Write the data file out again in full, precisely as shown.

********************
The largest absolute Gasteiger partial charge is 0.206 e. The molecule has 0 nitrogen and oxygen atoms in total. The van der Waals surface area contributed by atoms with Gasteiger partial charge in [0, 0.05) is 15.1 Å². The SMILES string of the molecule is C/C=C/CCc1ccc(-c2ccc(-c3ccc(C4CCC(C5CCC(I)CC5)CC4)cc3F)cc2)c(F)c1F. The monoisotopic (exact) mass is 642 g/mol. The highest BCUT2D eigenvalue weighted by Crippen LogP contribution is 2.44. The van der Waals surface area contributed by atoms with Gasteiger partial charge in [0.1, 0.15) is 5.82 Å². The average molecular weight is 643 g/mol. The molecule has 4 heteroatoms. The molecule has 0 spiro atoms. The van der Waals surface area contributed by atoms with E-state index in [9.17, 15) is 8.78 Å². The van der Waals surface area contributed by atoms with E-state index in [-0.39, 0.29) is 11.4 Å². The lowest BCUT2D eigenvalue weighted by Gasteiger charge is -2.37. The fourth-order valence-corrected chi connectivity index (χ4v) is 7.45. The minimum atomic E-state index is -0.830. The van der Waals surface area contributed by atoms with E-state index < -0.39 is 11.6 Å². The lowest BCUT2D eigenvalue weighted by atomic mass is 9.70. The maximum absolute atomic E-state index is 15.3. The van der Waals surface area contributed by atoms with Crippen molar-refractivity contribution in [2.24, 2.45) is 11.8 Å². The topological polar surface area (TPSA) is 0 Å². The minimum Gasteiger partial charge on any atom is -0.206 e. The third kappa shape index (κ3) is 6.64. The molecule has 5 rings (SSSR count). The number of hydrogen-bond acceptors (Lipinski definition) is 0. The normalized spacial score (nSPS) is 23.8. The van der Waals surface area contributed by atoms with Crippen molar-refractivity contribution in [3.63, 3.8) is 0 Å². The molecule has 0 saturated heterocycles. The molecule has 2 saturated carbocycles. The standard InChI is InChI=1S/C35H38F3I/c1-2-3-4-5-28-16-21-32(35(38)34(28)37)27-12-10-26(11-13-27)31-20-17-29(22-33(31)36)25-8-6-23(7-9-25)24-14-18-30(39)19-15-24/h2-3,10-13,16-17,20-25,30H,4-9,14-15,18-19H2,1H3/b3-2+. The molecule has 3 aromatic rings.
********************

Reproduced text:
The largest absolute Gasteiger partial charge is 0.206 e. The molecule has 0 nitrogen and oxygen atoms in total. The van der Waals surface area contributed by atoms with Gasteiger partial charge in [0, 0.05) is 15.1 Å². The SMILES string of the molecule is C/C=C/CCc1ccc(-c2ccc(-c3ccc(C4CCC(C5CCC(I)CC5)CC4)cc3F)cc2)c(F)c1F. The monoisotopic (exact) mass is 642 g/mol. The highest BCUT2D eigenvalue weighted by Crippen LogP contribution is 2.44. The van der Waals surface area contributed by atoms with Gasteiger partial charge in [0.1, 0.15) is 5.82 Å². The average molecular weight is 643 g/mol. The molecule has 4 heteroatoms. The molecule has 0 spiro atoms. The van der Waals surface area contributed by atoms with E-state index in [9.17, 15) is 8.78 Å². The van der Waals surface area contributed by atoms with E-state index in [-0.39, 0.29) is 11.4 Å². The lowest BCUT2D eigenvalue weighted by Gasteiger charge is -2.37. The fourth-order valence-corrected chi connectivity index (χ4v) is 7.45. The minimum atomic E-state index is -0.830. The van der Waals surface area contributed by atoms with E-state index < -0.39 is 11.6 Å². The lowest BCUT2D eigenvalue weighted by atomic mass is 9.70. The maximum absolute atomic E-state index is 15.3. The van der Waals surface area contributed by atoms with Crippen molar-refractivity contribution in [2.24, 2.45) is 11.8 Å². The topological polar surface area (TPSA) is 0 Å². The minimum Gasteiger partial charge on any atom is -0.206 e. The third kappa shape index (κ3) is 6.64. The molecule has 5 rings (SSSR count). The number of hydrogen-bond acceptors (Lipinski definition) is 0. The normalized spacial score (nSPS) is 23.8. The van der Waals surface area contributed by atoms with Crippen molar-refractivity contribution in [3.63, 3.8) is 0 Å². The molecule has 0 saturated heterocycles. The molecule has 2 saturated carbocycles. The standard InChI is InChI=1S/C35H38F3I/c1-2-3-4-5-28-16-21-32(35(38)34(28)37)27-12-10-26(11-13-27)31-20-17-29(22-33(31)36)25-8-6-23(7-9-25)24-14-18-30(39)19-15-24/h2-3,10-13,16-17,20-25,30H,4-9,14-15,18-19H2,1H3/b3-2+. The molecule has 3 aromatic rings.